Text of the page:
Hebrews 3:14 says that we are partakers of Christ if we hold the beginning of our confidence to the end. In other words if we continue in faith. Listen to Peter in 2 Peter 1:4.

Whereby are given unto us exceeding great and precious promises: that by these ye might be partakers of the divine nature, having escaped the corruption that is in the world through lust.”

We are partakers of the divine nature by faith. How do I know this? Because the promises he mentions here are for “us” who is the “us”? Listen to verse 1.

Simon Peter, a servant and an apostle of Jesus Christ, to them that have obtained like precious faith with us through the righteousness of God and our Saviour Jesus Christ.”

The promise of partaking in the divine nature is to those who have received faith. We know that faith is a gift of grace according to Ephesians 2:8-9. A gift cannot be earned or merited. It can only be received.

Rome does not deny salvation is by grace they simply deny the sufficiency of grace. They deny that grace alone saves. In fact the Council of Trent condemned with anathema those who believed salvation was by faith alone.

Turn to Romans 4:2-9.

For if Abraham were justified by works, he hath whereof to glory; but not before God. For what saith the scripture? Abraham believed God, and it was counted unto him for righteousness. Now to him that worketh is the reward not reckoned of grace, but of debt. But to him that worketh not, but believeth on him that justifieth the ungodly, his faith is counted for righteousness. Even as David also describeth the blessedness of the man, unto whom God imputeth righteousness without works, Saying, Blessed are they whose iniquities are forgiven, and whose sins are covered. Blessed is the man to whom the Lord will not impute sin. Cometh this blessedness then upon the circumcision only, or upon the uncircumcision also? for we say that faith was reckoned to Abraham for righteousness.”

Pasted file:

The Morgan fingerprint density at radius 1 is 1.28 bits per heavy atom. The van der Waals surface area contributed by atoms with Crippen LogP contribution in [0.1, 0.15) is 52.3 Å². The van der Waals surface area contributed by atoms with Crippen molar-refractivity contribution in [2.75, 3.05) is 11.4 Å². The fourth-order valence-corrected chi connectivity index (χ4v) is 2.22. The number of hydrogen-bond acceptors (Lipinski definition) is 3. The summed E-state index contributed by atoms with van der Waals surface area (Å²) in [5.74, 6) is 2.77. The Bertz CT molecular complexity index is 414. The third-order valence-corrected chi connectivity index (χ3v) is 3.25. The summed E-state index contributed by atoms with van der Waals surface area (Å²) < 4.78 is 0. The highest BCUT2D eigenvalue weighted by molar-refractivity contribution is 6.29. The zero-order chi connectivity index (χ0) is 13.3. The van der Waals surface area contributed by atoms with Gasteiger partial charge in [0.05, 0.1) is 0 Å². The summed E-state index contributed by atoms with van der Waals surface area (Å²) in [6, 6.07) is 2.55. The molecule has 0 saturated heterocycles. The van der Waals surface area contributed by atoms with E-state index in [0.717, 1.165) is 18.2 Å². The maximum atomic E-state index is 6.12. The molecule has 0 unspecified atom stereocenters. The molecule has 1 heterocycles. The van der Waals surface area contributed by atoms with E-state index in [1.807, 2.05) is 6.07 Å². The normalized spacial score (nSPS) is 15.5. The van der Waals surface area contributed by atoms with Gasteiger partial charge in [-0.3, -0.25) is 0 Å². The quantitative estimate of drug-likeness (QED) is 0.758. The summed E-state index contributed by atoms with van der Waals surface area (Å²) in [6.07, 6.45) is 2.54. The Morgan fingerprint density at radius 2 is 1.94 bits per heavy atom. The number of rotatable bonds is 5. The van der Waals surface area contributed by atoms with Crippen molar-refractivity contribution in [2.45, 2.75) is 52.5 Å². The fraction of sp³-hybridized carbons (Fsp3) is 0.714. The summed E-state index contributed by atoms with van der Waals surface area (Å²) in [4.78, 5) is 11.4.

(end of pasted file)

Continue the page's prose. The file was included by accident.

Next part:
The catechism calls it regeneration through water in the word. This quote is almost Biblical. It comes from Ephesians 5 where Paul is talking about Christ and His church.

That he might sanctify and cleanse it with the washing of water by the word.” (Vs. 26)

This is not in regards to the unsaved but the church and it’s not in regards to initial salvation but sanctification. He wants to present to Himself a glorious church without spot or wrinkle. He sanctifies His church through the washing of water.

Is this actual, literal water? No, it is the water of the Word. He uses His Word as a purifying and cleansing agent.

They lean heavily upon John 3 to justify baptism as a means of salvation. Let’s look at the passage in question to see what it says. (Turn)

Jesus answered, Verily, verily, I say unto thee, Except a man be born of water and of the Spirit, he cannot enter into the kingdom of God.” (John 3:5)

What they are doing is using a proof text. They do this by pulling a single verse out of a chapter to prove their point. We need to put the verse in context to see what it is actually saying. In verse 3 Jesus simply tells him that he must be born again. This confuses Nicodemus.

Nicodemus responds by asking how someone can be born a second time. He asks if he must enter his mother’s womb again and be born. Then in verse 5 Jesus draws the distinction. He says you must be born of water (physical birth) and of the Spirit (second birth).

Continue into the next verse, “That which is born of the flesh is flesh; and that which is born of the Spirit is spirit.” He clearly explains the birth of water is the physical birth and the birth of Spirit is the second birth. He closes His explanation in verse 7, “Marvel not that I said unto thee, ye must be born again.” He explained that the command to be born again was referring to the spiritual not the physical.